The Gender Gap Around the World: Implications for Health and Happiness?2 min read
One of our previous posts speculated that tolerance may be key to health and happiness based on a comparative study of states in the U.S. That line of thinking prompted us to look for comparative data worldwide. We came up with the Global Gender Gap Report, released in 2008 by the World Economic Forum, which rates countries on the disparity between men and women on four measures: economic opportunity, educational attainment, political empowerment and health and survival. The report covers a total of 128 countries that represent 90% of the world’s population.
The smallest gap is “healthy life expectancy”, which takes into account years of health lost to violence, disease and malnutrition. Across the 128 countries surveyed, women were expected to enjoy anywhere from 93% to 98% of the healthy years that men enjoy. Compare these findings to the gaps that exist for economic opportunity (25-79%), educational attainment (47-100%) and political empowerment (0-53%). Clearly health is a necessary but not sufficient condition for women to reach their potential. Rolling these subindices together on an unweighted basis, we find Sweden, Norway, and Finland grabbing the top three spots worldwide (see our chart for the rest of the Top Ten). A country that ranked surprisingly high was Cuba at number 22 in 2007 largely due to a high percentage of women in parliament and ministerial-level positions. A few other countries that ranked relatively low were France at 51 and Italy at 84 due to low income ratios and the low percentage of women among professional workers. Perhaps one of the most surprising rankings was the United States which dropped from 23 in 2006 to 31 in 2007 based on slippage in political empowerment and wage equality.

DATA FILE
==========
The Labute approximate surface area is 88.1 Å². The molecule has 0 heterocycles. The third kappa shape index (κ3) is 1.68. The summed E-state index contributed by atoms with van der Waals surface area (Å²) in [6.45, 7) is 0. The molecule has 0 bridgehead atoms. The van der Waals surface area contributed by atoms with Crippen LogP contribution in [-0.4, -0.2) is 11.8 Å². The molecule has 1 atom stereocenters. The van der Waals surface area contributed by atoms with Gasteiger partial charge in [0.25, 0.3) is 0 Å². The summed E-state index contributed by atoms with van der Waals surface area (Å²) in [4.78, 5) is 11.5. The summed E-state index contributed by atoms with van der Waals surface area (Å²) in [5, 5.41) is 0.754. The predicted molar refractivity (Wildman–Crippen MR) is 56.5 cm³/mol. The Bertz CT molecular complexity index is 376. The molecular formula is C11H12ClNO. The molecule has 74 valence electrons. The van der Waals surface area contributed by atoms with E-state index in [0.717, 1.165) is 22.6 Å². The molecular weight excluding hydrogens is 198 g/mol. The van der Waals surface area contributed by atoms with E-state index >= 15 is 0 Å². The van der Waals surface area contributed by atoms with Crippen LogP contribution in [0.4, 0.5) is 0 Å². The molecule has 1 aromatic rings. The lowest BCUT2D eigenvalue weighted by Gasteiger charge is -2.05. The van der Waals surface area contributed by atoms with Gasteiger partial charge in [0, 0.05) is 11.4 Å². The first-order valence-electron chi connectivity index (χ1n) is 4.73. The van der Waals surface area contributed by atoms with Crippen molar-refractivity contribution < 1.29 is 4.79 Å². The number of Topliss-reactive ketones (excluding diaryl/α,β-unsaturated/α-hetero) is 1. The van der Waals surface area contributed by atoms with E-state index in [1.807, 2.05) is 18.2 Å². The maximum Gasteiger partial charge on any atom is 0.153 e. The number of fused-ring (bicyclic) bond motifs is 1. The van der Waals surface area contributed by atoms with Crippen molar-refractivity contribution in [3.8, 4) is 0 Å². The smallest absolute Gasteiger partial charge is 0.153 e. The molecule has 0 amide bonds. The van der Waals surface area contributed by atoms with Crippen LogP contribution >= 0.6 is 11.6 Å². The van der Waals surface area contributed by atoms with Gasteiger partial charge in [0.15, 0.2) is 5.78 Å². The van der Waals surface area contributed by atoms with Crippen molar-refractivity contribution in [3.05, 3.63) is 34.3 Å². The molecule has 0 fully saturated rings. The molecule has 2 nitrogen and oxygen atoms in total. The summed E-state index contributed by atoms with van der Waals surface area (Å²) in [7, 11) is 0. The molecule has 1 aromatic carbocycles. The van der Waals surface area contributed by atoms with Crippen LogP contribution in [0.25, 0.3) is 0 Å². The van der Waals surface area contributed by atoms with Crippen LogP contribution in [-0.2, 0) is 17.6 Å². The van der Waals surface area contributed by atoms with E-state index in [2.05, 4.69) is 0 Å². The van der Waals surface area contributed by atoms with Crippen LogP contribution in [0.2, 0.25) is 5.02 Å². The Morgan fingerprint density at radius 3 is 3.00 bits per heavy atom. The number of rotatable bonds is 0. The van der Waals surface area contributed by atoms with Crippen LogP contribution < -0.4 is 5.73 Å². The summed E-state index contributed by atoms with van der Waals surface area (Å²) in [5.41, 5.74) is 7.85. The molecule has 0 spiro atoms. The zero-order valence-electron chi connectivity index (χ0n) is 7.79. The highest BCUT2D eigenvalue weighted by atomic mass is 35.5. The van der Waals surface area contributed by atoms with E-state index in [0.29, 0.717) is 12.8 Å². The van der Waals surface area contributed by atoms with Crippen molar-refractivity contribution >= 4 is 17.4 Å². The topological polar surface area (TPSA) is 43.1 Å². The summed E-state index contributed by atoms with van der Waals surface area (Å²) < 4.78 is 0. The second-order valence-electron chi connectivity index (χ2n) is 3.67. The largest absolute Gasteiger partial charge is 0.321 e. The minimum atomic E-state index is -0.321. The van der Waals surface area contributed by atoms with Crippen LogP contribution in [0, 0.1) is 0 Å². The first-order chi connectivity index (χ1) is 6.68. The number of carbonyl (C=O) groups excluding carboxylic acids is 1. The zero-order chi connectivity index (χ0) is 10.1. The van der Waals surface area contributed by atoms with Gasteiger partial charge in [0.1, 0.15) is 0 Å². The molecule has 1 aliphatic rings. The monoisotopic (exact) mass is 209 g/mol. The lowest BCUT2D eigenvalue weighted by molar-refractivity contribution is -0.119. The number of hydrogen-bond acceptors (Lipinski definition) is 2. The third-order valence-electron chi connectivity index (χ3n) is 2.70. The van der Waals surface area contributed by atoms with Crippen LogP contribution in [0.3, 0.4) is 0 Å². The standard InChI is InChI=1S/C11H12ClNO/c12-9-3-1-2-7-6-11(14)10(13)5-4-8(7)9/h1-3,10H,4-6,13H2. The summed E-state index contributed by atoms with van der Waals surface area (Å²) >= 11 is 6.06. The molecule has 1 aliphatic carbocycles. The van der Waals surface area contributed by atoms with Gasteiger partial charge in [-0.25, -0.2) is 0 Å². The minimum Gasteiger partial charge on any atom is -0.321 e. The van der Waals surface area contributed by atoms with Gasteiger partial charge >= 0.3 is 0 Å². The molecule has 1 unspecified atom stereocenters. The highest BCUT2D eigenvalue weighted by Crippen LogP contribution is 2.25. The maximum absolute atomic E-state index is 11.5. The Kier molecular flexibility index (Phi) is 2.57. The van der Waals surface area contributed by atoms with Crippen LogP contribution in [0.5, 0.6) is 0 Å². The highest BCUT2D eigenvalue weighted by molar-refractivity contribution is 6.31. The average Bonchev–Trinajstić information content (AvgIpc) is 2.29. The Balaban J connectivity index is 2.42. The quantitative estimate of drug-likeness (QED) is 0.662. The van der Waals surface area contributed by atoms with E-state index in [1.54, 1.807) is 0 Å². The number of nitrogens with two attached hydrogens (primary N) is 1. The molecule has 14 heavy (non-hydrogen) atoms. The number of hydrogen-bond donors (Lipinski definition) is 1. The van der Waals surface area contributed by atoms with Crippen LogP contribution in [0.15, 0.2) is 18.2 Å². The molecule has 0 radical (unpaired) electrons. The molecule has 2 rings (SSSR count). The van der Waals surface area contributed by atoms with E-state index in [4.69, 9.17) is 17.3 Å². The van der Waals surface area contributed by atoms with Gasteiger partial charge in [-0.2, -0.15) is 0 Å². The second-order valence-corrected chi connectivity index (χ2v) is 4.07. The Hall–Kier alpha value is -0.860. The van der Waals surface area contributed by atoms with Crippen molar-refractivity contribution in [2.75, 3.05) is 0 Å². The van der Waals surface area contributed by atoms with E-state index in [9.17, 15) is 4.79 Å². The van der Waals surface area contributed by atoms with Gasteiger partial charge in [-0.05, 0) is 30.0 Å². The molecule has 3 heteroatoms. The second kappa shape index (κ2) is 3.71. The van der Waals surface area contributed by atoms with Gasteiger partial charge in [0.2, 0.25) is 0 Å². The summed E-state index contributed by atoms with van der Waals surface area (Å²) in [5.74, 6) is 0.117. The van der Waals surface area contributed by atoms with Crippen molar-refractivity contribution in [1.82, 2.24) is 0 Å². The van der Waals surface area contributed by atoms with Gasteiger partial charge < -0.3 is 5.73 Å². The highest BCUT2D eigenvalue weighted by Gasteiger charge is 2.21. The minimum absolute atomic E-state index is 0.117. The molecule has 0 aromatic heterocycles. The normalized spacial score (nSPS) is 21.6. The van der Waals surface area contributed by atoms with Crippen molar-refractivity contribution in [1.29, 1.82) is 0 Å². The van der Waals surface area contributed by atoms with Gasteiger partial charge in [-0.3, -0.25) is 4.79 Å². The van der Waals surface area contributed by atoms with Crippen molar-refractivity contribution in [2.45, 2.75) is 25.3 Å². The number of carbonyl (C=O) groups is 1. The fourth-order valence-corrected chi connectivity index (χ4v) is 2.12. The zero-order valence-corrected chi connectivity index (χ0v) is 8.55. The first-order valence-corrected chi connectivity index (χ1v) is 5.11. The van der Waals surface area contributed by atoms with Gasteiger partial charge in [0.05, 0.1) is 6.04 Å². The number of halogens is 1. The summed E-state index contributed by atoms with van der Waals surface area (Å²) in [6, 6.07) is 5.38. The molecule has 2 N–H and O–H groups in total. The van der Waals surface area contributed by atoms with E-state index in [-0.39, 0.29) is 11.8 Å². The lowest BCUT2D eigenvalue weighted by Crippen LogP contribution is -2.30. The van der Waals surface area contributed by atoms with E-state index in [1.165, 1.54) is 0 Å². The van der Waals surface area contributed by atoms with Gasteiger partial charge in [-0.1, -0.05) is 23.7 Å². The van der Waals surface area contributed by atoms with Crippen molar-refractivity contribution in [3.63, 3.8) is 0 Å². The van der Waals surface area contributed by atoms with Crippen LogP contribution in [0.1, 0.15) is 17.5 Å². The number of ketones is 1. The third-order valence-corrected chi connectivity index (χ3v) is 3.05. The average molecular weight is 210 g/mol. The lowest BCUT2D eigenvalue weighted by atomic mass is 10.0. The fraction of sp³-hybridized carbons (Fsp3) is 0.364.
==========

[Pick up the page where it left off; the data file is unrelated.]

Why keep track of other countries’ progress towards closing the gap between men and women? We think distinct second-class status for women is a sign of stress in a society that may give “ethical travelers” pause when setting their itineraries and may indicate the potential for discrimination against women when accessing health services. Of course, women keep striving to overcome these disparities. In a study released by Education Week, the gender gap in reading skills grew between 2000 and 2006 but in the other direction — girls have been continually outperforming boys with Argentina, Australia, Bulgaria, Greece, Iceland, Italy, Japan, Mexico, and Spain leading the way. Perhaps these findings indicate that girls work harder in order to have the same opportunities as boys. What do you think?